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Calcium score and plaque buildup.

Q: Recently, my calcium score was around 630, and my left anterior descending artery was 50 to 70 percent blocked. A thallium stress test was normal, so my doctor is taking a wait-and-see attitude. What might be done further, and what is the correlation between calcium score and soft plaque buildup?

A calcium score is obtained with a special x-ray technique called computed tomography that takes pictures of the heart and determines whether any calcium buildup exists in the coronary arteries supplying the heart with blood. A score exceeding 400 generally indicates that a large amount of plaque is present and obstructing a coronary artery, with a chance of the individual having a future heart attack. Your calcium score is quite high, but your doctor knows more about you than I do, and watchful waiting may be best.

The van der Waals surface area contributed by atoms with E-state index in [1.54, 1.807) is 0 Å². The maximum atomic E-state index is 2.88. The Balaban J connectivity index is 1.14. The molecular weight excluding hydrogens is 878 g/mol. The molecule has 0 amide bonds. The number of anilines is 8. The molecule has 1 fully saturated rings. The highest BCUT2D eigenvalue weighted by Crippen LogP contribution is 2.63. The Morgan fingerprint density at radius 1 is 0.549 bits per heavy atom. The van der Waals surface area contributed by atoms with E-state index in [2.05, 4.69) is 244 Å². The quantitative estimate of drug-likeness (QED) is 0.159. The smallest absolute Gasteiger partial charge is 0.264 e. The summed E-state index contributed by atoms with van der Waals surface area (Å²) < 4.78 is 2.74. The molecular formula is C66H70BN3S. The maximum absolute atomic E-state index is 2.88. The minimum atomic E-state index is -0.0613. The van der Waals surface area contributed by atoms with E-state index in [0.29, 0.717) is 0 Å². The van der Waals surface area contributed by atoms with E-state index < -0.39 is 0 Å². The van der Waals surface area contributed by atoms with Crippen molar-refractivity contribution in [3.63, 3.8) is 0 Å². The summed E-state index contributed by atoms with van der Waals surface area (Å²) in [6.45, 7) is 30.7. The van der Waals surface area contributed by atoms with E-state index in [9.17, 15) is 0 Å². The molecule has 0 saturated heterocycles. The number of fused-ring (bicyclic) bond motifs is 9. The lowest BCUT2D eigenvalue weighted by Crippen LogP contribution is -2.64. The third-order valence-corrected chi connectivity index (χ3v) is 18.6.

It is important for you to realize, however, that a negative thallium stress test at times may be insufficient to accurately predict the degree of coronary obstruction, and a heart catheterization may be indicated as the next step in your evaluation.


Internationally acclaimed cardiologist, distinguished professor, author and inventor Dr. Douglas P. Zipes is an authority on what is called pacing and electrophysiology (rhythms of the heart).
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Title Annotation:Heart Health: Ask Dr Zipes: A noted cardiologist answers your questions
Author:Zipes, Douglas P.
Publication:Saturday Evening Post
Article Type:Brief article
Geographic Code:1USA
Date:Jul 1, 2008
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